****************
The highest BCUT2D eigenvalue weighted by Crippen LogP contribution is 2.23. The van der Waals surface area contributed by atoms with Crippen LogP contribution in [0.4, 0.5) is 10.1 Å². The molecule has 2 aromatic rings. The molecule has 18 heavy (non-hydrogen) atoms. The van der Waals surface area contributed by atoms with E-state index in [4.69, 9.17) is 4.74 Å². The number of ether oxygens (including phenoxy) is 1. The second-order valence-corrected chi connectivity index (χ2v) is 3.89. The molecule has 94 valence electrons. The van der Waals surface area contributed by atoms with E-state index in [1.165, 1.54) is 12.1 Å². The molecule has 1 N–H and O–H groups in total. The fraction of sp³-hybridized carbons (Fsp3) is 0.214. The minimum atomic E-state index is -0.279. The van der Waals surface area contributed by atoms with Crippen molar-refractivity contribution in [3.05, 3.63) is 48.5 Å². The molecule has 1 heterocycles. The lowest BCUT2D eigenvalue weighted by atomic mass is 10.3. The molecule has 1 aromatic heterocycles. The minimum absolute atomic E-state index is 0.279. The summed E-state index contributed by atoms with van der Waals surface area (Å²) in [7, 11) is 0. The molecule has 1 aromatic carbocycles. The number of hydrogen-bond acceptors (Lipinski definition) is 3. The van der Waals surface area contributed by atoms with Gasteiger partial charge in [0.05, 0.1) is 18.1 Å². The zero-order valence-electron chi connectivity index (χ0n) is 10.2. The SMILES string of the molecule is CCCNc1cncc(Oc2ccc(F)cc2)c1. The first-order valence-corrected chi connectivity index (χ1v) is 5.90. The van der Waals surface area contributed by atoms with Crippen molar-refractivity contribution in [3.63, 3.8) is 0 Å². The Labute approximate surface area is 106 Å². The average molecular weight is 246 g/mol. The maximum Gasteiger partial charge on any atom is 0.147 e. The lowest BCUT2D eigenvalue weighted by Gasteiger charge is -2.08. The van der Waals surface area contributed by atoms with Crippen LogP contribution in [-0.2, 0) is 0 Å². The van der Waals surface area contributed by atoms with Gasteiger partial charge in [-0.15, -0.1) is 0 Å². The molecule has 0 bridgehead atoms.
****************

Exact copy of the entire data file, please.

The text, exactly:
The highest BCUT2D eigenvalue weighted by Crippen LogP contribution is 2.23. The van der Waals surface area contributed by atoms with Crippen LogP contribution in [0.4, 0.5) is 10.1 Å². The molecule has 2 aromatic rings. The molecule has 18 heavy (non-hydrogen) atoms. The van der Waals surface area contributed by atoms with E-state index in [4.69, 9.17) is 4.74 Å². The number of ether oxygens (including phenoxy) is 1. The second-order valence-corrected chi connectivity index (χ2v) is 3.89. The molecule has 94 valence electrons. The van der Waals surface area contributed by atoms with E-state index in [1.165, 1.54) is 12.1 Å². The molecule has 1 N–H and O–H groups in total. The fraction of sp³-hybridized carbons (Fsp3) is 0.214. The minimum atomic E-state index is -0.279. The van der Waals surface area contributed by atoms with Crippen molar-refractivity contribution in [3.05, 3.63) is 48.5 Å². The molecule has 1 heterocycles. The lowest BCUT2D eigenvalue weighted by atomic mass is 10.3. The molecule has 1 aromatic heterocycles. The minimum absolute atomic E-state index is 0.279. The summed E-state index contributed by atoms with van der Waals surface area (Å²) in [7, 11) is 0. The molecule has 1 aromatic carbocycles. The number of hydrogen-bond acceptors (Lipinski definition) is 3. The van der Waals surface area contributed by atoms with Gasteiger partial charge in [0.05, 0.1) is 18.1 Å². The zero-order valence-electron chi connectivity index (χ0n) is 10.2. The SMILES string of the molecule is CCCNc1cncc(Oc2ccc(F)cc2)c1. The first-order valence-corrected chi connectivity index (χ1v) is 5.90. The van der Waals surface area contributed by atoms with Crippen molar-refractivity contribution in [3.63, 3.8) is 0 Å². The Labute approximate surface area is 106 Å². The average molecular weight is 246 g/mol. The maximum Gasteiger partial charge on any atom is 0.147 e. The lowest BCUT2D eigenvalue weighted by Gasteiger charge is -2.08. The van der Waals surface area contributed by atoms with Crippen LogP contribution in [-0.2, 0) is 0 Å². The van der Waals surface area contributed by atoms with Gasteiger partial charge in [-0.15, -0.1) is 0 Å². The molecule has 0 bridgehead atoms.